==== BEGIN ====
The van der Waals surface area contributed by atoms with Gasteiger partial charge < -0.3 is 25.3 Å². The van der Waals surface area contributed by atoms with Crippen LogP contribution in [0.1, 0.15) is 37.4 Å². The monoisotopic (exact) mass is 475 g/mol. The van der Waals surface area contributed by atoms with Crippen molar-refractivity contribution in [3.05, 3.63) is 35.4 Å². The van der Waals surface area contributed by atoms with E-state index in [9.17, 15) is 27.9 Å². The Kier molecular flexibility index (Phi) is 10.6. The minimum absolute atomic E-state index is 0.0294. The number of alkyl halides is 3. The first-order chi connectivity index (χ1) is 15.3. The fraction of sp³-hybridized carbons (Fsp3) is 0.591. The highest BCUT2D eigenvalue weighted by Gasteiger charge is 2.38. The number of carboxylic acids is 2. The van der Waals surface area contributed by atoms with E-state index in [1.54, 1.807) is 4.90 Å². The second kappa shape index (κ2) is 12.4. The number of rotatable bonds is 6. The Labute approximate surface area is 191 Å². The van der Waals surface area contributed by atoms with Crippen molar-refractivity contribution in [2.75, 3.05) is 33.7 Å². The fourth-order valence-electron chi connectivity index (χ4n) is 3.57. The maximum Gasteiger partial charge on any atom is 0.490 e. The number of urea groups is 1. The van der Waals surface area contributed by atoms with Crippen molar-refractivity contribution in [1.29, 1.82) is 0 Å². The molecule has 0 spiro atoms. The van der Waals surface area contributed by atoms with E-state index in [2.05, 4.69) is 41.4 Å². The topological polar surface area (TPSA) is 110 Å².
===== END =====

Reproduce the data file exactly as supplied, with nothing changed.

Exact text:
The van der Waals surface area contributed by atoms with Gasteiger partial charge < -0.3 is 25.3 Å². The van der Waals surface area contributed by atoms with Crippen LogP contribution in [0.1, 0.15) is 37.4 Å². The monoisotopic (exact) mass is 475 g/mol. The van der Waals surface area contributed by atoms with Crippen molar-refractivity contribution in [3.05, 3.63) is 35.4 Å². The van der Waals surface area contributed by atoms with E-state index in [9.17, 15) is 27.9 Å². The Kier molecular flexibility index (Phi) is 10.6. The minimum absolute atomic E-state index is 0.0294. The number of alkyl halides is 3. The first-order chi connectivity index (χ1) is 15.3. The fraction of sp³-hybridized carbons (Fsp3) is 0.591. The highest BCUT2D eigenvalue weighted by Gasteiger charge is 2.38. The number of carboxylic acids is 2. The van der Waals surface area contributed by atoms with E-state index in [1.54, 1.807) is 4.90 Å². The second kappa shape index (κ2) is 12.4. The number of rotatable bonds is 6. The Labute approximate surface area is 191 Å². The van der Waals surface area contributed by atoms with Crippen molar-refractivity contribution in [2.75, 3.05) is 33.7 Å². The fourth-order valence-electron chi connectivity index (χ4n) is 3.57. The maximum Gasteiger partial charge on any atom is 0.490 e. The number of urea groups is 1. The van der Waals surface area contributed by atoms with Crippen molar-refractivity contribution in [1.29, 1.82) is 0 Å². The molecule has 0 spiro atoms. The van der Waals surface area contributed by atoms with E-state index in [2.05, 4.69) is 41.4 Å². The topological polar surface area (TPSA) is 110 Å².